search
Catherine Perez-Shakdam

UN Women – Calls mount for leadership overhaul amid accusations of political bias

Image created by using AI - CATHERINE PEREZ-SHAKDAM
Image created by using AI - CATHERINE PEREZ-SHAKDAM

In the annals of the United Nations, an institution often mired in criticism for its bloated bureaucracy and ambiguous moral stances, recent revelations regarding UN Women have further tarnished the image of this already beleaguered body. Ostensibly established as a bastion of impartiality and a stalwart champion of gender equality, UN Women now finds itself embroiled in a controversy that strikes at the very heart of its integrity. The malaise afflicting this organization is not the result of the external forces of patriarchy or systemic oppression, often cited as the bane of gender equality. Instead, it’s a more insidious internal decay: a conflict of interest born from a deep-seated partiality and ideological bias, severely compromising its foundational principles.

This conflict of interest within UN Women presents a stark contradiction to its purported mission. Far from being an impartial advocate for women’s rights, the organization has been compromised from within by those who have allowed personal ideologies and biases to dictate their professional conduct.

The central figure of this dishonorable saga is Sarah Douglas, Deputy Chief of Peace and Security at UN Women, whose recent conduct betrays a distressing alignment with political agendas in stark opposition to the UN’s proclaimed neutrality. The evidence, laid out by Geneva-based watchdog UN Watch, is both undeniable and damning. Douglas, comfortably ensconced in her home office, a fortress of her own creation, chose to address the United Nations with a “Palestine” poster and flag prominently displayed – a blatant exhibition of partiality. Moreover, her social media behavior – endorsing over 150 anti-Israel and anti-Zionist tweets since the horrific Hamas attacks on October 7th – represents a glaring neglect of her duty to remain impartial.

Such actions are not mere personal missteps; they represent a breach of the ethos of the United Nations. The UN Charter, a document that ought to guide all those affiliated with the organisation, mandates staff to uphold the highest standards of “efficiency, competence, and integrity.” Douglas’s actions, far from adhering to these principles, are a direct affront. Her political display, an unseemly parade of partisanship, is a renunciation of her professional obligation to maintain both the semblance and substance of impartiality.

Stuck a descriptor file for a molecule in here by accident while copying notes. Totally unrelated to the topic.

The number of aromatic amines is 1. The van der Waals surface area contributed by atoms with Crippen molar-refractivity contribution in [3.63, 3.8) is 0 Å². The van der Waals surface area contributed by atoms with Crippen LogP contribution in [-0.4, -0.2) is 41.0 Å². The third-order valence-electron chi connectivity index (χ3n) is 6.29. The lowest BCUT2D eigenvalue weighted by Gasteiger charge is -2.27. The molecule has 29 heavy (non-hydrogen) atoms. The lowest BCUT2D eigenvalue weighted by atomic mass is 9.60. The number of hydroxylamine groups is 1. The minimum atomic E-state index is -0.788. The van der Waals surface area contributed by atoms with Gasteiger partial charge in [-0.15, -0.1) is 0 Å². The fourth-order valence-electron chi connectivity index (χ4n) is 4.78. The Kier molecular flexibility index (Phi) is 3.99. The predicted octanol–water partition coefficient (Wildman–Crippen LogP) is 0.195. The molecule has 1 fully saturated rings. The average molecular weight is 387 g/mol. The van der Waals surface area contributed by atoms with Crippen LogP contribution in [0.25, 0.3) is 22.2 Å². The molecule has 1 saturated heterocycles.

This situation warrants not just censure but a vigorous response. It falls upon the partners and stakeholders of UN Women to exercise their influence and demand a comprehensive review of the organisation’s leadership. This is not a matter of settling political scores; it is about protecting the integrity and mission of an organization that claims to stand for the equal rights of all women.

Let us speak plainly: By aligning herself with a political agenda, Douglas has not only jeopardized her own position but also impaired UN Women’s ability to effectively fulfill its mandate. An organization committed to championing gender equality globally cannot do so effectively while its leaders openly exhibit bias and partiality.

The partners of UN Women must act decisively. They must call for and ensure that a thorough investigation is conducted. It is not only the credibility of UN Women at stake but also the very ideals of justice and equality it purports to uphold. To overlook this crisis is to be complicit in the erosion of these values.

In the words of the incomparable George Orwell, “In a time of deceit telling the truth is a revolutionary act.” The time has come for the partners of UN Women to undertake this revolutionary act, to illuminate the darkness of bias that has crept into its ranks, and to recommit to the principles of impartiality and objectivity. Only then can the organization hope to regain its moral standing and continue its vital work in the struggle for gender equality.

About the Author
Catherine Perez-Shakdam - Director Forward Strategy and Research Fellow at the American Centre for Levant Studies. Catherine is a former Research Fellow at the Henry Jackson Society and consultant for the UNSC on Yemen, as well an expert on Iran, Terror and Islamic radicalisation. A prominent political analyst and commentator, she has spoken at length on the Islamic Republic of Iran, calling on the UK to proscribe the IRGC as a terrorist organisation. Raised in a secular Jewish family in France, Catherine found herself at the very heart of the Islamic world following her marriage to a Muslim from Yemen. Her experience in the Middle East and subsequent work as a political analyst gave her a very particular, if not a rare viewpoint - especially in how one can lose one' sense of identity when confronted with systemic antisemitism. Determined to share her experience and perspective on those issues which unfortunately plague us -- Islamic radicalism, Terror and Antisemitism Catherine also will speak of a world, which often sits out of our reach for a lack of access.
Related Topics
Related Posts